That’s the thing about Ah Ma, she believes in her feelings. If she was pleased to be proven right, she never showed it, not even when a local reporter came around to interview her after the accident.


“I was cooking yellow coconut stew, the kind you cannot find here. Suddenly the walls started shaking. Even the TV jumped!” The English translation crawled in a ribbon under her stunned face. “This sort of tragedy is fated.”


Big Boss owned the chili sauce factory – our town’s pride and biggest employer. We all had a sort of reverence toward him, but I think secretly we all felt he was beneath us. This was because his birth parents were first cousins.


Everyone knew the story: He came out of the womb completely yellow, with a head full of curly hair and a pair of quiet lungs. In their panic, the nurses dropped him. No one could say if his mental impediments were the result of an incestuous union or falling on his head. He never cried. His parents held out until his fourth birthday. Then they gave him up to his infertile aunt, who raised him as her own. Maybe it was her love that healed him – he spoke his first word just shy of his sixth birthday and appeared normal ever since. Eventually, he inherited the aunt’s chili sauce factory. Not long after he took over, he put his product on the internet. People from overseas started eating his chili sauce. It made us even prouder. We laughed about the angmohs sweating and getting all red-faced from our small town’s chili sauce.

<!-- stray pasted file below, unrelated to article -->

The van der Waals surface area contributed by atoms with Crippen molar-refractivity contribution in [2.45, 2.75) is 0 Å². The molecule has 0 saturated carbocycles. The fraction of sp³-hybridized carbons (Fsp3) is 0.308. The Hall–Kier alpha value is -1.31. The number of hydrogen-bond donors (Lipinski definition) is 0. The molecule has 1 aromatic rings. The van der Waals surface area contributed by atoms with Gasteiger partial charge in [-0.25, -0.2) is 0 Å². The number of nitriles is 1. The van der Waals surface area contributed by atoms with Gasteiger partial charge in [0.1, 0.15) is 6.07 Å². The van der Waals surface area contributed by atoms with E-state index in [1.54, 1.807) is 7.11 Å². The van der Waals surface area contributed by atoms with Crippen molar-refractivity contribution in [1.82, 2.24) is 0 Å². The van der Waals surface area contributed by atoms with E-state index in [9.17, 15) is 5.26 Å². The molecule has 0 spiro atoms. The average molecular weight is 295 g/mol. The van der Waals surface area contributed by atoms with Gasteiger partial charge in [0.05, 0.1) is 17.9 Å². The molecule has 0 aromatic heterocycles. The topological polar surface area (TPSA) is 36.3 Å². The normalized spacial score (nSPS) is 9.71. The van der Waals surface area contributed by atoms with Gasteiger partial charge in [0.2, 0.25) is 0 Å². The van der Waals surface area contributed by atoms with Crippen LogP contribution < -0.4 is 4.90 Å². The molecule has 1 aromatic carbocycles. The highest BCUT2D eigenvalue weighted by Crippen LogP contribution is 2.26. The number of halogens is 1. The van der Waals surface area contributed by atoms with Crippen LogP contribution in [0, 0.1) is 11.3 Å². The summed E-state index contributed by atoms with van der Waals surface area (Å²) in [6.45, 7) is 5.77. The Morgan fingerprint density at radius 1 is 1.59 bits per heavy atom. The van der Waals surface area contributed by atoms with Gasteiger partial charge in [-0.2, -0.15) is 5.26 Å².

But we were also shrewd. Mama’s shift partner, Xiao Ting, had a son who went to America on the Rotary Club’s scholarship. On a visit home, he told his mother to fight. She laughed at him at first. But when she told other people in the factory, with some self-effacing pride, ha ha ha, America has filled him with some crazy ideas, some of us said we saw his point. We debated for a few months. Eventually we took a risk. We surmised Big Boss was a reasonable person. So we complained in unison. The spicy fumes. The long work hours. The low wages. The sudden increase in production. Even the unreliable A/C in the bus that took us to the factory.